Electromagnetic waves emitted from the objects having the temperatures greater than absolute zero are called thermal radiation. Thermal radiation has a number of advantages over visible detection methods, since it may be possible to image through the fog, smoke, rain, and at night . Infrared (IR) thermal imaging, also often briefly called thermography, is a very rapidly evolving field which has been found to be extremely useful in scientific research, as well as in industry and in clinical applications [2–4]. Thermal imaging is a technique that converts the invisible IR radiation pattern of an object into visible images. There are many types of thermal image-forming systems which utilize various physical properties to convert an IR radiation image into a visual one. For instance, the evaporograph is a thermal imaging device which converts an IR image into a visible image by differential evaporation or condensation of oil on a thin membrane . The ferroelectric detectors use a ferroelectric phase transition in particular dielectric materials. At this phase transition, small variations in temperature cause large changes in electrical polarization. Barium strontium titanate is used as the material in ferroelectric detectors. A specific type of resistor consisting of vanadium oxide and amorphous silicon is used in microbolometer. The electrical resistance of a material is altered by IR radiations, which can be converted to electrical signals and processed into an image . Nevertheless, the thermal imaging devices have many drawbacks. For example, the use of semiconductors in thermal imaging systems requires cooling to maintain their results. Most of the detectors having cooling operation can operate from 60°k to 100°k range. In addition, such type of sensing equipment is not only bulky compatibly expensive due to additional hardware, but they are also considered more energy consumption and costly . The bolometer is a thermal infrared detector which employs an electrical resistance thermometer to measure the temperature of the radiation absorber. Bolometers are complicated and costly devices because they combine various elements in various ways. In some bolometers, a single element is used for several functions. In composite bolometers, these functions are accomplished by separate elements so that they can be optimized independently . Evaporograph has a low resolution (10 L/mm) and slow reaction time. Liquid crystal thermography has received great attention due to its capability to quickly reconstruct temperature fields in surfaces and volumes. Liquid crystals (LCs) are organic substances which behave, from a mechanical point of view, as liquids while they simultaneously exhibit optical properties similar to crystalline materials. Among different types of liquid crystal structures, the cholesteric liquid crystals (CLCs) exhibit optical properties sensitive to temperature variations. The presence of a supramolecular chiral structure leads to a periodical modulation of the refractive index inside the CLC and it behaves as a one-dimensional photonic crystal. CLCs exhibit a selective reflection of light, with the presence of the typical photonic bandgap in their reflection spectra that is the effect on which many of their applications are based. Since the supramolecular helical structure is temperature sensitive, liquid crystal substances are known to shift the band gap position when subjected to temperature changes. For instance, thin coatings of thermochromic CLCs at surfaces are utilized to obtain detailed heat transfer data of the steady or transient process [9–13].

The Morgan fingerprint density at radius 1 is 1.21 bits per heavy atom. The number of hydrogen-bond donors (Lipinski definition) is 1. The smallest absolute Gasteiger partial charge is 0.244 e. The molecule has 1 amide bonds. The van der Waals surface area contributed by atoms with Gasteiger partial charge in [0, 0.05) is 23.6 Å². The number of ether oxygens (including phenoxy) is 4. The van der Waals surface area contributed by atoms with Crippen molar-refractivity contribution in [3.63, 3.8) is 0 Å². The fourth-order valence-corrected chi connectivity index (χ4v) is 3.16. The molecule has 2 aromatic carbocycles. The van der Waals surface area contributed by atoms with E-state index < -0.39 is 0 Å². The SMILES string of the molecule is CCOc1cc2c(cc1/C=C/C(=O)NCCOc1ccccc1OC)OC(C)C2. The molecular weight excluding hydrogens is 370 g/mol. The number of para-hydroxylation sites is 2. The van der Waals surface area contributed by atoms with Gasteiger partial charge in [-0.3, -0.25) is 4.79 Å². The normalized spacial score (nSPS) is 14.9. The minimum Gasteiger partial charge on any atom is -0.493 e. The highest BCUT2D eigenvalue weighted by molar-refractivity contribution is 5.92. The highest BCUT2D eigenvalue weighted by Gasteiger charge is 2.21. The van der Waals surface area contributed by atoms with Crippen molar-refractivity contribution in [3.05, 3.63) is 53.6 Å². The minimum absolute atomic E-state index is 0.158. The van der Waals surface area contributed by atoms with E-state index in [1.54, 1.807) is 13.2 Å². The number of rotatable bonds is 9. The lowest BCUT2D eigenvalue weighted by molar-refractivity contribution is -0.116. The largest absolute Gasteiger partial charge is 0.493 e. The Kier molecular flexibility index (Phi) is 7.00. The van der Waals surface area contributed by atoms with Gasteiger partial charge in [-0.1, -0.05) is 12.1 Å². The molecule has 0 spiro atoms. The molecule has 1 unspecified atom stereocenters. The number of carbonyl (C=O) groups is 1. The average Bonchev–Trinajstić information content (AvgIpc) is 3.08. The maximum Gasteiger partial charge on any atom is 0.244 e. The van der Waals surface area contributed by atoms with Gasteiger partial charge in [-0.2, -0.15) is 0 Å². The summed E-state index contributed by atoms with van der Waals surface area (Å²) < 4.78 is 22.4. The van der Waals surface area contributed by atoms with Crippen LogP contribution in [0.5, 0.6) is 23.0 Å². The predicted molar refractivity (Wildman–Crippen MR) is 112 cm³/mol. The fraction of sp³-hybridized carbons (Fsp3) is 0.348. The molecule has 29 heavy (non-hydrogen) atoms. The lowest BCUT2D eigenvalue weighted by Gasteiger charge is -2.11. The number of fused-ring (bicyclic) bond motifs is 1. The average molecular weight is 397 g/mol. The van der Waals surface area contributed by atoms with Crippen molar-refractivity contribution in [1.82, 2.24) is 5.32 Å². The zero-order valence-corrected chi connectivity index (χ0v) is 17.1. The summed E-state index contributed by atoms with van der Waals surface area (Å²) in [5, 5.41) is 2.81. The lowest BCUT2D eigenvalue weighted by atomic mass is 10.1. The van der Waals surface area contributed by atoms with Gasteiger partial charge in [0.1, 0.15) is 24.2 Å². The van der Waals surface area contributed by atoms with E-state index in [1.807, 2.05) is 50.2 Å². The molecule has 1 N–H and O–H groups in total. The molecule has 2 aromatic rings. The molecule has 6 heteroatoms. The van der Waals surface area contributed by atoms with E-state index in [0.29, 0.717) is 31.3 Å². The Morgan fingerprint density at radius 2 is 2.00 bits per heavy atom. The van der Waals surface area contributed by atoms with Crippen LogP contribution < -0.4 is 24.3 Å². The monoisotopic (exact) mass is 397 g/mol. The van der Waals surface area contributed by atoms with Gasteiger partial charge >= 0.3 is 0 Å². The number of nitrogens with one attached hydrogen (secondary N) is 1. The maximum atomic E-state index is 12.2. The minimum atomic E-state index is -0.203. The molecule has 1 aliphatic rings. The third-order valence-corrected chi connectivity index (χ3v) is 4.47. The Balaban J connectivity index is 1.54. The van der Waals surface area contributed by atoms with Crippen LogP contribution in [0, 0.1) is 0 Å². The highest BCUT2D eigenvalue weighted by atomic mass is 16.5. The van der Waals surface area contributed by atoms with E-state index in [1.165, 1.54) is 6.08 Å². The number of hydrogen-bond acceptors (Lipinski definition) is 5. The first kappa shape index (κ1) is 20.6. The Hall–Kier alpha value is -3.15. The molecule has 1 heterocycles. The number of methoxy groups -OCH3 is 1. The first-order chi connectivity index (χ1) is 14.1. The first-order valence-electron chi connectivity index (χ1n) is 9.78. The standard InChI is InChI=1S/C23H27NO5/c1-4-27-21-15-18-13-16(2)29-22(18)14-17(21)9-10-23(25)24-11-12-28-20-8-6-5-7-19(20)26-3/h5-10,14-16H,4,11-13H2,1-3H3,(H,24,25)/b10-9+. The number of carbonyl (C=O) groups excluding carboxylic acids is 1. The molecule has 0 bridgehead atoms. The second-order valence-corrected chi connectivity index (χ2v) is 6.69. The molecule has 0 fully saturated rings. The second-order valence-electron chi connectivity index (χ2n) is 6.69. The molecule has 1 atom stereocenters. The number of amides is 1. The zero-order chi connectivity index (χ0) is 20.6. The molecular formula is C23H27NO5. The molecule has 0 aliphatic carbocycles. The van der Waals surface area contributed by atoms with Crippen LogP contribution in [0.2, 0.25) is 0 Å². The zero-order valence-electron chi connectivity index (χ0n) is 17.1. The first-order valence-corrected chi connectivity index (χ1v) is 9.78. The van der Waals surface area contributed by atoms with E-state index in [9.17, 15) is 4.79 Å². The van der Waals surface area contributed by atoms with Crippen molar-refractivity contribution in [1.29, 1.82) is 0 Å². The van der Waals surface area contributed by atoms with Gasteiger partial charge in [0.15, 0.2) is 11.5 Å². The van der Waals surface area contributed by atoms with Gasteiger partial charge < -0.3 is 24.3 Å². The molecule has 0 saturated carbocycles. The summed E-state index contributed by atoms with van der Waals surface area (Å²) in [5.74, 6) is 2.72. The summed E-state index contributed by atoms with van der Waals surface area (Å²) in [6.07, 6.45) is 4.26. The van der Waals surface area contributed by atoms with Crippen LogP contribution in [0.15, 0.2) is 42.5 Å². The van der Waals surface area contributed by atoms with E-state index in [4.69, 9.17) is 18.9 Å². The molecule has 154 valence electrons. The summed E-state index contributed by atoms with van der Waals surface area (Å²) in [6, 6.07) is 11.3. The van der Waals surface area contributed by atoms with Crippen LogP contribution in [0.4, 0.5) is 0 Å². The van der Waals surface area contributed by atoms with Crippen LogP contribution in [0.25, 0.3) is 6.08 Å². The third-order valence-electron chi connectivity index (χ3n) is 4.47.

In many CLCs the transition between the cholesteric and isotropic phases occurs through a cascade of weakly first-order transitions to intermediate structures, known as “blue phases” (BPs) and consisting of self-assembled disclination networks. The first set of differential scanning calorimetry studies that proved the stability of the blue phases were able to capture a very small but finite change in density at the transition point [14–16]. BPs which are believed to consist of double-twist cylinders are classified into three categories, depending on the cylinders' packing structure: blue phase I (BPI), blue phase II (BPII) and blue phase III (BPIII). BP I has a body-centered unity cell formed of double-twist cylinders, BP II is a simple cubic, and BP III is a foggy phase whose structure is considered as an amorphous network of disclinations. Due to their exotic structures BPs have attracted attention in the field of photonics and optoelectronics and possesses a several advantageous properties for photonic applications, such as ultra-fast switching speeds, existence of 3D photonic band gap manifesting in Bragg reflections related to cubic lattice structure, no need of alignment layers in display devices, thermal and electrical laser tuning, conversion of one blue phase to another upon exposure to UV light [17–23]. The most noticeable characteristic of BPs is that it demonstrates the selective reflection of incident light. Therefore, BPs are particularly attractive for display and photonics applications where fast response time is needed [24,25]. However, due to the narrow range of temperature where the BP exists, it is still far from being realized in practical applications .